George Washington wasn’t only America’s first president, but he was also an incredible individual outside of politics. He immediately acquired land and made himself a home. His father had a house built on the property, which George inherited. According to the article Notes on the Early History of Mount Vernon, “Augustine Washington, father of George, removed his family from their first home in Westmoreland County to his Hunting Creek Plantation, later called Mount Vernon, sometime prior to November, 1735, and continued in residence there for several years.” George Washington expanded the house three times. He owned 2,000 acres of land and his father’s cottage when the land was passed down to him. The estate began rather small, and just two expansions later, it is now a three-story estate with Necessaries and a slave house. Washington, unlike most other slave owners, had his slaves stay in one large building rather than many small ones. Since the house is about eight miles from the nearest city, in the 1700’s it was far and took many hours to get to.  Since it was such an extensive journey to the house during that time period, it’s rare that a visitor or group of visitors would not stay the night. For this reason, there are over twenty well-decorated guest rooms.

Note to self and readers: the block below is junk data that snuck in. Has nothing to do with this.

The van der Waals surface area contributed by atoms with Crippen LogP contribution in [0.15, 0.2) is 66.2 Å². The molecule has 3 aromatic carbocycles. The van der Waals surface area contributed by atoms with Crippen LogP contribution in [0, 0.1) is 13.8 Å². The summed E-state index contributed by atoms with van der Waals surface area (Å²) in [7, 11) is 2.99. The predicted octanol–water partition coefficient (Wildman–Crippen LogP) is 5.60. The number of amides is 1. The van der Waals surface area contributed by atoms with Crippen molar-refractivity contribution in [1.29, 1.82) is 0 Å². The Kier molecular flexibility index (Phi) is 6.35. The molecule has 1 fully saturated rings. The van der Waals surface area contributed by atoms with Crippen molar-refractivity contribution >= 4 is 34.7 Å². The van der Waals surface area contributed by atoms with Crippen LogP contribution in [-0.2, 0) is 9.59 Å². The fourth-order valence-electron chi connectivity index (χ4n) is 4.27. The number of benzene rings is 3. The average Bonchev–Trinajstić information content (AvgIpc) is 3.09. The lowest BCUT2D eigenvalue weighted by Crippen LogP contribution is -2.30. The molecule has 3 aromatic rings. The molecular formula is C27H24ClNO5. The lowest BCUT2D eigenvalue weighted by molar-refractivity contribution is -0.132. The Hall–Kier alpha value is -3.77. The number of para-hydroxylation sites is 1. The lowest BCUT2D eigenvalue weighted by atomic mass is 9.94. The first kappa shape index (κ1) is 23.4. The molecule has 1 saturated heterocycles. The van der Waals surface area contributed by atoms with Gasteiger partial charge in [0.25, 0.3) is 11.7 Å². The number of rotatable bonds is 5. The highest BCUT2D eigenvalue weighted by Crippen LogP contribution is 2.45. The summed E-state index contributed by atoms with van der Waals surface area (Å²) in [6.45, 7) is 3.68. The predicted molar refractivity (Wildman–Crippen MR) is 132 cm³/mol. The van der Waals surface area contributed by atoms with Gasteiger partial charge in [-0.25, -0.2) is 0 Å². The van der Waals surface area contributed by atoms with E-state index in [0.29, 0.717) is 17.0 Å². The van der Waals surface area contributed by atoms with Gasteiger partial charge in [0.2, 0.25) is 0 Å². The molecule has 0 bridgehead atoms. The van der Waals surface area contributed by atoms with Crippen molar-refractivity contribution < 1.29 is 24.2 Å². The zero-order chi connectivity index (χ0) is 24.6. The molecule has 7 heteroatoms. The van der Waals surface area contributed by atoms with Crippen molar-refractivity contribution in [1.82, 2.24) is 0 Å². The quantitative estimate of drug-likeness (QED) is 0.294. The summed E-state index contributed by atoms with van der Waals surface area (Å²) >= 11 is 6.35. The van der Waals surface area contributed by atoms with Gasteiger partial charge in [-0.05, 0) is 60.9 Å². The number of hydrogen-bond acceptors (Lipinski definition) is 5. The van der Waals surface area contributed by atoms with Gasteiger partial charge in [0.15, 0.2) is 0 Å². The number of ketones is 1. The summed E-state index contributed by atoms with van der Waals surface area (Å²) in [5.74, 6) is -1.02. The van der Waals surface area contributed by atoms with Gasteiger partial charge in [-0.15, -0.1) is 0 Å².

The design of Mount Vernon is remarkable yet frustrating because records of its construction are incomplete. Many of the surviving documents are merely sketches by Washington himself, and there are even debates about whether or not fragments of his father’s original house remain inside of Mount Vernon. Naturally, the house is no longer in its original state. Through years of different owners, the layout of the house has changed in different subtle ways. Restoration and preservation have helped to make the mansion as original as possible but it is nearly impossible to bring the mansion back to its original layout during Washington’s lifetime, especially without proper documentation. Despite the fact that the layout and design of Mount Vernon will never be completely identical to how it was during Washington’s lifetime, The Mount Vernon Ladies’ Association has restored the mansion to a respectable preserved state. One unique aspect of the house that is identical to Washington’s time is the colors of the rooms. Washington believed that bold colors added to the experience of the visitors. Deep blues and greens stand out in the rooms which make them entertaining to pass through. Mount Vernon remains one of the most historically significant mansions in the country to this day.